Oz Noy - Schizophrenic

Oz Noy – Schizophrenic


Oz Noy is at the cutting-edge of modern jazz-funk guitar. An in-demand session player, Noy can often be found plying his wares in clubs such as New York’s 55 Bar, or The Bitter End. His unique compositions and playing style make him one of the most easily recognizable players on the scene today, and his solo recordings have all been virtual clinics on jazz and funk guitar playing. On his fourth release, Schizophrenic (Magna Carta), Noy delivers another set of tight instrumentals, though his approach is somewhat different this time around. Noy’s last album Fuzzy (2007 – Magnatude) was jam-packed with effects, loops, and assorted post-production high-jinks. With Schizophrenic, Noy dials that back a bit in favor of a more approachable sonic aesthetic. Not only does this album sound more traditional, the writing is more mainstream as well. Noy’s funk stylings are fused with a pop sensibility here that we’ve rarely heard from him before. The result is Noy’s most commercial-sounding album yet. But fear not; it still includes advanced funk rhythms, off-the-rails jazz lines, biting Strat tones, and the occasional sonic shenanigan. This is an Oz Noy album after all.

Oz Noy - Schizophrenic

Oz Noy – Schizophrenic

Another staple of Noy’s solo records has been the great cast of players he enlists. This trend continues with Schizophrenic, which has Noy joined by frequent collaborators Will Lee (bass), Anton Fig (drums), Keith Carlock (drums), and Dave Weckl (drums), as well as Ricky Peterson (keys), Chris Palmaro (keys), and Steve Lukather (rock guitar).

With it’s tight syncopated rhythm and snappy solo, the opening track Ice Pick could easily fit right in on any of Noy’s previous releases (especially Fuzzy). But even so, the pop inspiration here is stronger than Noy has displayed in the past. As such, it provides a strong indication of what to expect for the rest of the disc, making it a perfect choice for the opener.

120 Heart Beats is certainly the most commercial-sounding track Noy has ever produced. The main riffs and melody give this piece a TV theme feel, though Noy’s envelope filter-laden solo still has his classic off-kilter vibe. This is also the first of two tracks to feature guest Steve Lukather, who’s suitably credited with Rock Guitar. Lukather provides the main distorted riff, and a great outro solo. Lukather also appears on the aptly named title track, which features wild mood swings between Noy’s tight funk rhythms, and Luke’s heavy riffs. This track also features dueling drum solos courtesy of Anton Fig and Keith Carlock. Cool stuff.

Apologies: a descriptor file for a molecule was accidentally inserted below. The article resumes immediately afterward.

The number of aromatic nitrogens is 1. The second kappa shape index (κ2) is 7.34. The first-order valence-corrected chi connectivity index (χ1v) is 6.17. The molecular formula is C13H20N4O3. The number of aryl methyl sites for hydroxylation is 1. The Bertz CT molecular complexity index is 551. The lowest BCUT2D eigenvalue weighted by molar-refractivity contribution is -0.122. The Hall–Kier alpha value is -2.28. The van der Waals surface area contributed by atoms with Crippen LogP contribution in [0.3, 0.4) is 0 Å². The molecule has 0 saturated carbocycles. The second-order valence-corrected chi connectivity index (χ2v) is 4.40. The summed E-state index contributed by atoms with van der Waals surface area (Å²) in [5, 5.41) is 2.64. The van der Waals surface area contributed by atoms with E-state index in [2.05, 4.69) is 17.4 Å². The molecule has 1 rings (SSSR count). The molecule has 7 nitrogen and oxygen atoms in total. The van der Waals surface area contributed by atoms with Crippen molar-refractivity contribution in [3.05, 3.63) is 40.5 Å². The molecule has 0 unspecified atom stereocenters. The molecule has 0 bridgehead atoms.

Other standout tracks include Schizophrenic’s two ballads; Seven which has a smooth jazz groove, and the atmospheric Underwater Romance, which may be my favorite song on the album. Noy is well known for his high-energy funk guitar prowess, but I’ve always been impressed with his ballad writing as well. These two pieces are among the best he’s ever done.

Though Noy may have added some new shades to his writing for Schizophrenic, one thing that hasn’t changed much is his eccentric improvisational style (the album’s title could easily be a reference to Noy’s approach as a soloist). His broad vocabulary includes jazz lines, blues phrases, and Hendrix-inspired double-stops. Granted, many other guitarists use these same tools as well – the difference with Noy is the adventurous spirit with which he plays. Regardless of tempo or mood, Noy throws caution to the wind with every solo, often injecting outside lines and over-bends into areas that defy logic, yet it always works. Noy takes great solos throughout Schizophrenic, though I particularly enjoy his playing on Elephant Walk and Jelly Blue, where he keeps one foot in Scott Henderson-like blues territory while weaving through the changes. The highly lyrical Twice In A While solo is another standout.

Overall, Schizophrenic is the most mature, well-produced album Noy has recorded thus far. Throughout the record, the writing shows a new, more melodic slant, while still maintaining Noy’s original voice. This album could go a long way towards introducing this great player to a wider audience.

Oz Noy – Schizophrenic (Magna Carta)


Oz Noy – Guitar
Will Lee – Bass
Keith Carlock – Drums
Anton Fig – Drums
Dave Weckl – Drums
Steve Lukather – Rock Guitar
Ricky Peterson – Keys
Chris Palmaro – Keys


1. Ice Pick
2. 120 Heart Beats
3. Seven
4. Schizophrenic
5. Elephant Walk
6. Twice In A While
7. Jelly Blue
8. Underwater Romance
9. Bug Out

Rich Murray

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